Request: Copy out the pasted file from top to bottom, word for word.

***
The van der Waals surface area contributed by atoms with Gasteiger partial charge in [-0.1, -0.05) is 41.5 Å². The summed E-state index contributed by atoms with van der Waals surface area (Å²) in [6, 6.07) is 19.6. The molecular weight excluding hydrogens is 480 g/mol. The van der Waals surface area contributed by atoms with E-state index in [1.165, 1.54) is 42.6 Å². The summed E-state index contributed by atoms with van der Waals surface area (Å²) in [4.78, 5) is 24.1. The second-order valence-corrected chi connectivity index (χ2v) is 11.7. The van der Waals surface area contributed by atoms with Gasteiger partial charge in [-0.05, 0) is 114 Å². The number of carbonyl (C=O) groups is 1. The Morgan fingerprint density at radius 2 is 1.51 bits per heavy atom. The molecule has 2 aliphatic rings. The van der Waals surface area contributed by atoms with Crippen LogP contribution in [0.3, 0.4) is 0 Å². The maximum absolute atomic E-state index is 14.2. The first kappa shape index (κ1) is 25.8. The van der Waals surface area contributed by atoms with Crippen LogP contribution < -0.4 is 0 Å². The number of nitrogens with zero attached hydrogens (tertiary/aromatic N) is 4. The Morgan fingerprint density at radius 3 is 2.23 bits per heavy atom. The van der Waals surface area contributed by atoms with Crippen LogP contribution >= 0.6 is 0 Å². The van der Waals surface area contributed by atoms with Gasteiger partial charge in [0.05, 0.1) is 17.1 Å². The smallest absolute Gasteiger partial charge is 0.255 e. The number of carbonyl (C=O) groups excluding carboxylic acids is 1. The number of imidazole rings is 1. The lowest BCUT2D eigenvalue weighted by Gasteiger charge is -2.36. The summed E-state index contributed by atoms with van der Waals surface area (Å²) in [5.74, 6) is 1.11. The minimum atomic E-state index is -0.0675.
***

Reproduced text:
The van der Waals surface area contributed by atoms with Gasteiger partial charge in [-0.1, -0.05) is 41.5 Å². The summed E-state index contributed by atoms with van der Waals surface area (Å²) in [6, 6.07) is 19.6. The molecular weight excluding hydrogens is 480 g/mol. The van der Waals surface area contributed by atoms with E-state index in [1.165, 1.54) is 42.6 Å². The summed E-state index contributed by atoms with van der Waals surface area (Å²) in [4.78, 5) is 24.1. The second-order valence-corrected chi connectivity index (χ2v) is 11.7. The van der Waals surface area contributed by atoms with Gasteiger partial charge in [-0.05, 0) is 114 Å². The number of carbonyl (C=O) groups is 1. The Morgan fingerprint density at radius 2 is 1.51 bits per heavy atom. The molecule has 2 aliphatic rings. The van der Waals surface area contributed by atoms with Crippen LogP contribution in [0.3, 0.4) is 0 Å². The maximum absolute atomic E-state index is 14.2. The first kappa shape index (κ1) is 25.8. The van der Waals surface area contributed by atoms with Crippen LogP contribution < -0.4 is 0 Å². The number of nitrogens with zero attached hydrogens (tertiary/aromatic N) is 4. The Morgan fingerprint density at radius 3 is 2.23 bits per heavy atom. The van der Waals surface area contributed by atoms with Crippen LogP contribution >= 0.6 is 0 Å². The van der Waals surface area contributed by atoms with Gasteiger partial charge in [0.05, 0.1) is 17.1 Å². The smallest absolute Gasteiger partial charge is 0.255 e. The number of carbonyl (C=O) groups excluding carboxylic acids is 1. The number of imidazole rings is 1. The lowest BCUT2D eigenvalue weighted by Gasteiger charge is -2.36. The summed E-state index contributed by atoms with van der Waals surface area (Å²) in [5.74, 6) is 1.11. The minimum atomic E-state index is -0.0675.